This coronavirus mutation has taken over the world. Scientists are trying to understand why.

A mutation that seems trivial could be making the virus spread more easily. At least four laboratory experiments suggest that the mutation makes the virus more infectious, although none of that work has been peer-reviewed. Another unpublished study led by scientists at Los Alamos National Laboratory asserts that patients with the G variant actually have more virus in their bodies, making them more likely to spread it to others.

Do We Need to Worry About Coronavirus Mutations?

Worries that the coronavirus might mutate to become even more infectious and deadly are understandable — but mostly unwarranted. It’s true that viruses tend to mutate as they spread across the world over time. And it’s also true that those mutations have the potential to give viruses new, perhaps harmful, traits. But fortunately, the likelihood of that actually happening is extremely slim, according to science.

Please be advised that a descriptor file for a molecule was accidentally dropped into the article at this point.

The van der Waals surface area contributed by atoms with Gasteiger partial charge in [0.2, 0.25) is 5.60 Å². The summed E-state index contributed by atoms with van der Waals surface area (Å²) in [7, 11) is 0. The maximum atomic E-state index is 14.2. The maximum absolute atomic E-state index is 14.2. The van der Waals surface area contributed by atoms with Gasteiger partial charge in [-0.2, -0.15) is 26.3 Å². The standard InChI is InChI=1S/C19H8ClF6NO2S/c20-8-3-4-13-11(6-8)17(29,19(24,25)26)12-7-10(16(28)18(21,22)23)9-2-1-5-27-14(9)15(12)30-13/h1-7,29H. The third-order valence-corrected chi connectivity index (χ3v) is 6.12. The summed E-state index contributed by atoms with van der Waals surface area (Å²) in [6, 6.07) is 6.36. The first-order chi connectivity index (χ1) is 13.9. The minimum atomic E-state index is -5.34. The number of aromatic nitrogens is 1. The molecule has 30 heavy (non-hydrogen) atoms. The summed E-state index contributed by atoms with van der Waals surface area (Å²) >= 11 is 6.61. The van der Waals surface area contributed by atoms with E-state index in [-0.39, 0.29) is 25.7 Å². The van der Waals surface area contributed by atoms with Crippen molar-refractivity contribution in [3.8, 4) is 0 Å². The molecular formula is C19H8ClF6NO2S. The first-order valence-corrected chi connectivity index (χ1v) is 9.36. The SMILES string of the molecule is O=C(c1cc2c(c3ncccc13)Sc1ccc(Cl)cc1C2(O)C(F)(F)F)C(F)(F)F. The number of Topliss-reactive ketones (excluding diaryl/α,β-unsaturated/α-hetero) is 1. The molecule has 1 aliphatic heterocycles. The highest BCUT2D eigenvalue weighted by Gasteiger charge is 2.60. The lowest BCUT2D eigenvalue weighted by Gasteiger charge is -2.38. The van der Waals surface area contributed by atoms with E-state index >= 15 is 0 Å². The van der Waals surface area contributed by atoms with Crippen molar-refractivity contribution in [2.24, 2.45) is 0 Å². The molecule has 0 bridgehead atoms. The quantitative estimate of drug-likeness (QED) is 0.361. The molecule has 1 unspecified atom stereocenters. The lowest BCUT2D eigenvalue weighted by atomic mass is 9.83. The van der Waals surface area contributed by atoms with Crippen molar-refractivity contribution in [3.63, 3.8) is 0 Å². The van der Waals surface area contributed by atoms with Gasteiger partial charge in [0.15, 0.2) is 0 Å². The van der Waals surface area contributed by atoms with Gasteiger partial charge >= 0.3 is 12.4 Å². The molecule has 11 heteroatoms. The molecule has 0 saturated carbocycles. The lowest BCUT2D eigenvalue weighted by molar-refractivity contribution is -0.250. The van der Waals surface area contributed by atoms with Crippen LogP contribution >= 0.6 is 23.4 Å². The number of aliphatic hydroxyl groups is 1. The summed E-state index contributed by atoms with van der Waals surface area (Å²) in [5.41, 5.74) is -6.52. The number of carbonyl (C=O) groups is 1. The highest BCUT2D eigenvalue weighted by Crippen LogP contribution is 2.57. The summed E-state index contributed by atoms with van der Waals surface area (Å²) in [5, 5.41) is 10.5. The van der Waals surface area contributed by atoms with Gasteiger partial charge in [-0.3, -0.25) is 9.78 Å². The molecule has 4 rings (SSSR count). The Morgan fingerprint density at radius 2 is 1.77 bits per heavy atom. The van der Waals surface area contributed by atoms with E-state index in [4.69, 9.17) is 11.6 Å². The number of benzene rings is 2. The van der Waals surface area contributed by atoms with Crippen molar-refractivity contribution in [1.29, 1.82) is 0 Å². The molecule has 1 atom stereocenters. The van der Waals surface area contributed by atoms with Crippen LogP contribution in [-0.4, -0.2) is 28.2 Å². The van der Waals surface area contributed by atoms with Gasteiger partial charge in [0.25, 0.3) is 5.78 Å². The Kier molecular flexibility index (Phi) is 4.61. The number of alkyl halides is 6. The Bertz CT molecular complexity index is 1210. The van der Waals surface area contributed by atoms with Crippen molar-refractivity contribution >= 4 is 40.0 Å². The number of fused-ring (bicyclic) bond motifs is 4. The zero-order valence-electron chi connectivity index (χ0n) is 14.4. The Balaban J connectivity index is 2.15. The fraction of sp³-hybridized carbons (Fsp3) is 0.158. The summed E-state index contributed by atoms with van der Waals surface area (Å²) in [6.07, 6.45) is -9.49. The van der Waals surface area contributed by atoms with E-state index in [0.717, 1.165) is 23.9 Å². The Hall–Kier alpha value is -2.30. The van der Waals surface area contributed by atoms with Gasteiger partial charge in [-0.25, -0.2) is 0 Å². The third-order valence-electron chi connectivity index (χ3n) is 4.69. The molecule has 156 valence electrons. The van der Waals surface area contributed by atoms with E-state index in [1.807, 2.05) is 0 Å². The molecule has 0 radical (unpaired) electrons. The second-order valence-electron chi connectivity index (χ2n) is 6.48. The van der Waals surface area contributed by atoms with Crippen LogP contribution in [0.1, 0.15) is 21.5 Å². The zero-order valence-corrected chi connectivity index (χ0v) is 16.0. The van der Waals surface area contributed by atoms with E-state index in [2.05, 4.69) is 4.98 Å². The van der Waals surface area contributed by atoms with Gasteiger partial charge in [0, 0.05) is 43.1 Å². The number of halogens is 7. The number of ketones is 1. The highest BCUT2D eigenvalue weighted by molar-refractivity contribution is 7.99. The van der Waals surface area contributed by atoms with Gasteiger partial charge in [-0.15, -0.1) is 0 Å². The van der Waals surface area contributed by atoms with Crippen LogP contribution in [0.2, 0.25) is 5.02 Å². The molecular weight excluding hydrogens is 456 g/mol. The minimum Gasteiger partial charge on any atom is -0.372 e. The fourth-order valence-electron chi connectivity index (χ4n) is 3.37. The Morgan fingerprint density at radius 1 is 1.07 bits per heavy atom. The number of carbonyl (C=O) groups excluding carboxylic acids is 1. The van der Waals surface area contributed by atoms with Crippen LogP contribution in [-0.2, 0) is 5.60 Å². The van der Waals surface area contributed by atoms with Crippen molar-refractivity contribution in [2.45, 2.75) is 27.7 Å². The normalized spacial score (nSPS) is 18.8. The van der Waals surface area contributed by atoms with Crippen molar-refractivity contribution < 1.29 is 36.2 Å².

China's new outbreak shows the Virus could be changing

Chinese doctors are seeing the coronavirus manifest differently among patients in its new cluster of cases in the northeast region compared to the original outbreak in Wuhan. Patients found in the north east appear to carry the virus for a longer period of time and take longer to test negative.

Will Covid-19 mutate into a more dangerous virus?

As the coronavirus spreads around the world, there are concerns that it will mutate into a form that is more transmissible, more dangerous or both, potentially making the global health crisis even worse. What do we know about the way the virus is evolving?